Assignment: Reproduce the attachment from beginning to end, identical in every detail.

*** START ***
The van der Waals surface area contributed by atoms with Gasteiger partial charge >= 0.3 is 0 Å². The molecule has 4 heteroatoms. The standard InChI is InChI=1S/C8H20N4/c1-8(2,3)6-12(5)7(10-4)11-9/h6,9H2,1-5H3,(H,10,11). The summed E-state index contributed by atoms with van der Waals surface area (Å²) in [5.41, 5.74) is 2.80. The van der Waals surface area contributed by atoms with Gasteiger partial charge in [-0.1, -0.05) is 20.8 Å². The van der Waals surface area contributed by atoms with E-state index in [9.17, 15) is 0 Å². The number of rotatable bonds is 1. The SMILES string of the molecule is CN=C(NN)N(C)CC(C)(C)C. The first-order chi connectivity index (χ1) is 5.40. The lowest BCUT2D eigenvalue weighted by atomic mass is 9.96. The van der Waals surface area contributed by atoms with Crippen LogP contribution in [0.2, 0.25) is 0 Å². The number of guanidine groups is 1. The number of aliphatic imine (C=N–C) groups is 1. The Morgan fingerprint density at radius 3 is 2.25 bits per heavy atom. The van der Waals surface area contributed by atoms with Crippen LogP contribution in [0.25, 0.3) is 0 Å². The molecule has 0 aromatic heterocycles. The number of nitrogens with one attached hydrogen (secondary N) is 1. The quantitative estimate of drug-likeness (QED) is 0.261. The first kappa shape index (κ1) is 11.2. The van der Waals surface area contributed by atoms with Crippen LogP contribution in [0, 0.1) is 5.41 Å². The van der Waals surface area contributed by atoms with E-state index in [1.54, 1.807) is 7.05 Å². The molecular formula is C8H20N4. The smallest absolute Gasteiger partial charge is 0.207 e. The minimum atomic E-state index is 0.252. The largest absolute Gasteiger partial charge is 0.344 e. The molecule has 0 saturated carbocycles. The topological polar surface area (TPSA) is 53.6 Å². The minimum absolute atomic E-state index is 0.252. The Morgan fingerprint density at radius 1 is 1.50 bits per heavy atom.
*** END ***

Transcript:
The van der Waals surface area contributed by atoms with Gasteiger partial charge >= 0.3 is 0 Å². The molecule has 4 heteroatoms. The standard InChI is InChI=1S/C8H20N4/c1-8(2,3)6-12(5)7(10-4)11-9/h6,9H2,1-5H3,(H,10,11). The summed E-state index contributed by atoms with van der Waals surface area (Å²) in [5.41, 5.74) is 2.80. The van der Waals surface area contributed by atoms with Gasteiger partial charge in [-0.1, -0.05) is 20.8 Å². The van der Waals surface area contributed by atoms with E-state index in [9.17, 15) is 0 Å². The number of rotatable bonds is 1. The SMILES string of the molecule is CN=C(NN)N(C)CC(C)(C)C. The first-order chi connectivity index (χ1) is 5.40. The lowest BCUT2D eigenvalue weighted by atomic mass is 9.96. The van der Waals surface area contributed by atoms with Crippen LogP contribution in [0.2, 0.25) is 0 Å². The number of guanidine groups is 1. The number of aliphatic imine (C=N–C) groups is 1. The Morgan fingerprint density at radius 3 is 2.25 bits per heavy atom. The van der Waals surface area contributed by atoms with Crippen LogP contribution in [0.25, 0.3) is 0 Å². The molecule has 0 aromatic heterocycles. The number of nitrogens with one attached hydrogen (secondary N) is 1. The quantitative estimate of drug-likeness (QED) is 0.261. The first kappa shape index (κ1) is 11.2. The van der Waals surface area contributed by atoms with Crippen LogP contribution in [0, 0.1) is 5.41 Å². The van der Waals surface area contributed by atoms with E-state index in [1.54, 1.807) is 7.05 Å². The molecular formula is C8H20N4. The smallest absolute Gasteiger partial charge is 0.207 e. The minimum atomic E-state index is 0.252. The largest absolute Gasteiger partial charge is 0.344 e. The molecule has 0 saturated carbocycles. The topological polar surface area (TPSA) is 53.6 Å². The minimum absolute atomic E-state index is 0.252. The Morgan fingerprint density at radius 1 is 1.50 bits per heavy atom.